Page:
Artifex Pereo


Written by: TL on 22/10/2016 13:23:06

A record that's gotten a bit lost in a flurry of notable releases that's come out this past couple of months, is "Passengers", the third album from Kentucky prog rockers Artifex Pereo. Those familiar with the band's work in the past know the sextet as a group you make note of mainly because of the level of detail and complexity in their soundscape, perhaps more so than for such things as 'hit' songs or an unmistakable personal style, and by all accounts "Passengers" seems to only fortify this impression.

In terms of references, Artifex Pereo sound most of all like California's I The Mighty, in part due to the similarity in the singing style of frontman Lucas Worley and ITM's Brent Walsh, but AP are noticeably more committed to being progressive. Not that there are not sensible structures to the songs on "Passengers", there are, with choruses and everything, but the individual parts and the way they segue into each other, are jam-packed with notes and layers to the point where it's near impossible to keep up.

This is at the same time the band's strength and weakness. You hear the high level of musicianship very blatantly on display, literally all the time, yet simultaneously, it gets to feeling like everything is a flourish while it's harder to discern what are actual signatures. Add a sort of constantly restless pacing to the equation, and listening to an Artifex Pereo record is sort of like trying to enjoy an unfamiliar landscape while riding a roller coaster - something that was true of the prior album "Time In Place", and is still true, and has lost its novelty somewhat here on "Passengers".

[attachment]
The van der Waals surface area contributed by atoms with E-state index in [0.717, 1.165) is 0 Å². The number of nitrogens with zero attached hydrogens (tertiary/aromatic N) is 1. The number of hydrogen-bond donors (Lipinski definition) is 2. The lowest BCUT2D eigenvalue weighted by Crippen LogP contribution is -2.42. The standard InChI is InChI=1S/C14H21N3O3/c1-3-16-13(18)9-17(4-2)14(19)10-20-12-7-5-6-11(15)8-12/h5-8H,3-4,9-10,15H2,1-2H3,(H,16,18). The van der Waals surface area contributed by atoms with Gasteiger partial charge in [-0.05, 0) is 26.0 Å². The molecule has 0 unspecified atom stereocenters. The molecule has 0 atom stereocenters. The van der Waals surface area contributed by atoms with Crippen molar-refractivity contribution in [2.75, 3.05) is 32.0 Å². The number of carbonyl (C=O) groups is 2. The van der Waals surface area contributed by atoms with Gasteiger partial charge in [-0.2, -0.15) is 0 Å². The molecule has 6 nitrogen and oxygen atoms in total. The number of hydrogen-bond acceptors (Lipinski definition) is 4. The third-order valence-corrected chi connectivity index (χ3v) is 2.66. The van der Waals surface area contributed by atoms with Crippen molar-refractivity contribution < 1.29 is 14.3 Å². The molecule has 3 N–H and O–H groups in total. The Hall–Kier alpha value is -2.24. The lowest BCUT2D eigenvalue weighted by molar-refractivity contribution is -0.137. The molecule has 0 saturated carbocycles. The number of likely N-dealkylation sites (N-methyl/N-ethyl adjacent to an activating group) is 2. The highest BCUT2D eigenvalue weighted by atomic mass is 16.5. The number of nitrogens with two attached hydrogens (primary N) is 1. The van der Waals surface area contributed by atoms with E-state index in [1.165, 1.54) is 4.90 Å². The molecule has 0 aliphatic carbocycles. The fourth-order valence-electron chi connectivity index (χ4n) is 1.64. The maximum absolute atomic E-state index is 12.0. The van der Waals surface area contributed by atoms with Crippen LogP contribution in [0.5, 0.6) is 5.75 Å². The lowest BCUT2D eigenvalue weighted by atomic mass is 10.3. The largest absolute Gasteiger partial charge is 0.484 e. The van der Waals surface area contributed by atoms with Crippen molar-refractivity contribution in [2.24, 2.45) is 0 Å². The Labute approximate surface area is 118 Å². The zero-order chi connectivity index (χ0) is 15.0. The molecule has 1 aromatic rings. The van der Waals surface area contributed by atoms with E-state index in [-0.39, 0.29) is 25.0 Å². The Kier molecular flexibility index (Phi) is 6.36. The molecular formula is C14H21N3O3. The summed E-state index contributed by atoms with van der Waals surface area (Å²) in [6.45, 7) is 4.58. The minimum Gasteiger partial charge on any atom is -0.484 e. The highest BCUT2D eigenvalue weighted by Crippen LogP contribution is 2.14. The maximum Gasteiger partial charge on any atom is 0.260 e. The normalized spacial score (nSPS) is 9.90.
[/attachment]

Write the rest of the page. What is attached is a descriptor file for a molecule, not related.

The same double-edged nature characterizes the production, which on one hand is stunningly well mixed, allowing you to perfectly make out the separate guitars as well as the intricate drum patterns and ambient lingerings from both piano and organ keys. Yet, on the other hand, it sounds so neat that it's hard to connect what you're hearing with imaginations of a band playing and performing it in a real, physical space. It feels like you're listening to music that exists in a vacuum, and combined with the aforementioned restless pacing, there isn't really the draw that the band has likely hoped for, for the listener to pay a deeper interest to the conceptual lyrics.

Perhaps coincidentally, it's the tracks with the hardest elements in them that end up standing out the most, perhaps because they lend welcome measures of dynamics to the band's otherwise smoothly interwoven style, where technical shifts are so frequent that they actually blur together. "Paper Ruled All" has an aggressive, chunky riff to start that strikes the ear noticeably and the chorus is quite recognizable as well, and later on, the sharp turn into muscular riffage and screaming at the end of "Enterprise of Empire" has a similarly rousing effect.

Sadly, after another full round in the ring with an Artifex Pereo record, the lingering notion is that the band - despite the overtness of their technical wizardry - is losing its novelty somewhat. The record feels like the group has mainly been concerned with crafting a homogenous sequel to their concept story (no spoilers), which has prevented them from renewing themselves noticeably, and which means that they still have trouble standing out from the genre style-wise and still have trouble writing songs that stick in the mind once the initial "wow" factor has gone over.

Download: Paper Ruled All, Enterprise Of Empire
For The Fans Of: I The Mighty, Coheed And Cambria, Closure In Moscow, Icarus The Owl

Release date 09.09.2016
Tooth And Nail Records

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